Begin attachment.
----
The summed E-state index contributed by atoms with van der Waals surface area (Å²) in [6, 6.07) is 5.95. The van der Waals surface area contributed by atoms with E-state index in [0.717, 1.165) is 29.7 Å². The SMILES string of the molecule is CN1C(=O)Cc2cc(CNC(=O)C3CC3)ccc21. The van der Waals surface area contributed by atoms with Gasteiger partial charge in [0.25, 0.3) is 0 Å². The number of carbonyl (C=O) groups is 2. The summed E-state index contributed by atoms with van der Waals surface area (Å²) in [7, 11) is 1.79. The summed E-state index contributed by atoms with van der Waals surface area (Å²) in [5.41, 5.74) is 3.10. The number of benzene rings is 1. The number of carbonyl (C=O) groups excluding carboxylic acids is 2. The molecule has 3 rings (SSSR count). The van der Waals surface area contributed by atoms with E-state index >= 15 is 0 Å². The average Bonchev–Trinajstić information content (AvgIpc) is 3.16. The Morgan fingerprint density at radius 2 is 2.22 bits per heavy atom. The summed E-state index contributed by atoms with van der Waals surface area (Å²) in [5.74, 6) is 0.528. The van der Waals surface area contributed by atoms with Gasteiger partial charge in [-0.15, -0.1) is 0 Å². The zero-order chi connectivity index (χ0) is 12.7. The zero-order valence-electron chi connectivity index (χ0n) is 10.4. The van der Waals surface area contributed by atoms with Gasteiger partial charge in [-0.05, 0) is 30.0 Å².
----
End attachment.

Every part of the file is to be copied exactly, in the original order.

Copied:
The summed E-state index contributed by atoms with van der Waals surface area (Å²) in [6, 6.07) is 5.95. The van der Waals surface area contributed by atoms with E-state index in [0.717, 1.165) is 29.7 Å². The SMILES string of the molecule is CN1C(=O)Cc2cc(CNC(=O)C3CC3)ccc21. The van der Waals surface area contributed by atoms with Gasteiger partial charge in [0.25, 0.3) is 0 Å². The number of carbonyl (C=O) groups is 2. The summed E-state index contributed by atoms with van der Waals surface area (Å²) in [7, 11) is 1.79. The summed E-state index contributed by atoms with van der Waals surface area (Å²) in [5.41, 5.74) is 3.10. The number of benzene rings is 1. The number of carbonyl (C=O) groups excluding carboxylic acids is 2. The molecule has 3 rings (SSSR count). The van der Waals surface area contributed by atoms with E-state index >= 15 is 0 Å². The average Bonchev–Trinajstić information content (AvgIpc) is 3.16. The Morgan fingerprint density at radius 2 is 2.22 bits per heavy atom. The summed E-state index contributed by atoms with van der Waals surface area (Å²) in [5.74, 6) is 0.528. The van der Waals surface area contributed by atoms with Gasteiger partial charge in [-0.15, -0.1) is 0 Å². The zero-order chi connectivity index (χ0) is 12.7. The zero-order valence-electron chi connectivity index (χ0n) is 10.4. The van der Waals surface area contributed by atoms with Gasteiger partial charge in [-0.05, 0) is 30.0 Å².